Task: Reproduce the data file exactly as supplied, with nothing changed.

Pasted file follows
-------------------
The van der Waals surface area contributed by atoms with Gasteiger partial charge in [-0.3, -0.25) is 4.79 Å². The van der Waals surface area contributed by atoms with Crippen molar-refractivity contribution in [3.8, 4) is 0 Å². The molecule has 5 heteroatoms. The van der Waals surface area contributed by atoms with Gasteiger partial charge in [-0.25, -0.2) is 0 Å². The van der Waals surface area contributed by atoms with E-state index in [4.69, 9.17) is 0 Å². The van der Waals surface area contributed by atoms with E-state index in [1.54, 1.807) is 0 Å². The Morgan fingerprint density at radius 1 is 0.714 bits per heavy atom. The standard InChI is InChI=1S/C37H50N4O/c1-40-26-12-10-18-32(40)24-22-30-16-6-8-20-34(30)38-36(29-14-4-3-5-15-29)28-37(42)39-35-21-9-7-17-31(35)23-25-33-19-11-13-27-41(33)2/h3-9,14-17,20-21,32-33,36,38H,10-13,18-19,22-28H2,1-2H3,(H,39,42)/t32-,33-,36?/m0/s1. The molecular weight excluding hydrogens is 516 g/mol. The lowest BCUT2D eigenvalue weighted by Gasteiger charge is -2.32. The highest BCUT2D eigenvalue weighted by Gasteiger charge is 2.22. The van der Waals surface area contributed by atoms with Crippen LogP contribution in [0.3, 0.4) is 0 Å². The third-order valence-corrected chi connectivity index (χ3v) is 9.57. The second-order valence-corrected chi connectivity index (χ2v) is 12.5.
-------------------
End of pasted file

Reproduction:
The van der Waals surface area contributed by atoms with Gasteiger partial charge in [-0.3, -0.25) is 4.79 Å². The van der Waals surface area contributed by atoms with Crippen molar-refractivity contribution in [3.8, 4) is 0 Å². The molecule has 5 heteroatoms. The van der Waals surface area contributed by atoms with Gasteiger partial charge in [-0.25, -0.2) is 0 Å². The van der Waals surface area contributed by atoms with E-state index in [4.69, 9.17) is 0 Å². The van der Waals surface area contributed by atoms with E-state index in [1.54, 1.807) is 0 Å². The Morgan fingerprint density at radius 1 is 0.714 bits per heavy atom. The standard InChI is InChI=1S/C37H50N4O/c1-40-26-12-10-18-32(40)24-22-30-16-6-8-20-34(30)38-36(29-14-4-3-5-15-29)28-37(42)39-35-21-9-7-17-31(35)23-25-33-19-11-13-27-41(33)2/h3-9,14-17,20-21,32-33,36,38H,10-13,18-19,22-28H2,1-2H3,(H,39,42)/t32-,33-,36?/m0/s1. The molecular weight excluding hydrogens is 516 g/mol. The lowest BCUT2D eigenvalue weighted by Gasteiger charge is -2.32. The highest BCUT2D eigenvalue weighted by Gasteiger charge is 2.22. The van der Waals surface area contributed by atoms with Crippen LogP contribution in [0.3, 0.4) is 0 Å². The third-order valence-corrected chi connectivity index (χ3v) is 9.57. The second-order valence-corrected chi connectivity index (χ2v) is 12.5.